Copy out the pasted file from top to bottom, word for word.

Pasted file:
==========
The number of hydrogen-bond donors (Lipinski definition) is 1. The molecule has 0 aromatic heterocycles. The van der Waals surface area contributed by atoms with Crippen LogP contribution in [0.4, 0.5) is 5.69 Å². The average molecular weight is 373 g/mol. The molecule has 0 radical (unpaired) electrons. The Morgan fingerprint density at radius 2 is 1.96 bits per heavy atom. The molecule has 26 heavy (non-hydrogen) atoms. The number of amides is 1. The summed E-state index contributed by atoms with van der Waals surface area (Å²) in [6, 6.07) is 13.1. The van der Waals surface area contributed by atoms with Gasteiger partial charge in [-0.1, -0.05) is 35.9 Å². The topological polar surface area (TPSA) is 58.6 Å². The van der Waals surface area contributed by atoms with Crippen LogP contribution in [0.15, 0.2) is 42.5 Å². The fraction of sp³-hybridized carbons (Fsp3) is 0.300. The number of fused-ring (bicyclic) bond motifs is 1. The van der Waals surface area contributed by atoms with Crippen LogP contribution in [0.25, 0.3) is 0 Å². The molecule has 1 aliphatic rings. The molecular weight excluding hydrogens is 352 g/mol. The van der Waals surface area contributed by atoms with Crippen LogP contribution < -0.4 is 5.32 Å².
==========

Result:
The number of hydrogen-bond donors (Lipinski definition) is 1. The molecule has 0 aromatic heterocycles. The van der Waals surface area contributed by atoms with Crippen LogP contribution in [0.4, 0.5) is 5.69 Å². The average molecular weight is 373 g/mol. The molecule has 0 radical (unpaired) electrons. The Morgan fingerprint density at radius 2 is 1.96 bits per heavy atom. The molecule has 26 heavy (non-hydrogen) atoms. The number of amides is 1. The summed E-state index contributed by atoms with van der Waals surface area (Å²) in [6, 6.07) is 13.1. The van der Waals surface area contributed by atoms with Gasteiger partial charge in [-0.1, -0.05) is 35.9 Å². The topological polar surface area (TPSA) is 58.6 Å². The van der Waals surface area contributed by atoms with Crippen LogP contribution in [0.15, 0.2) is 42.5 Å². The fraction of sp³-hybridized carbons (Fsp3) is 0.300. The number of fused-ring (bicyclic) bond motifs is 1. The van der Waals surface area contributed by atoms with Crippen LogP contribution in [0.25, 0.3) is 0 Å². The molecule has 1 aliphatic rings. The molecular weight excluding hydrogens is 352 g/mol. The van der Waals surface area contributed by atoms with Crippen LogP contribution < -0.4 is 5.32 Å².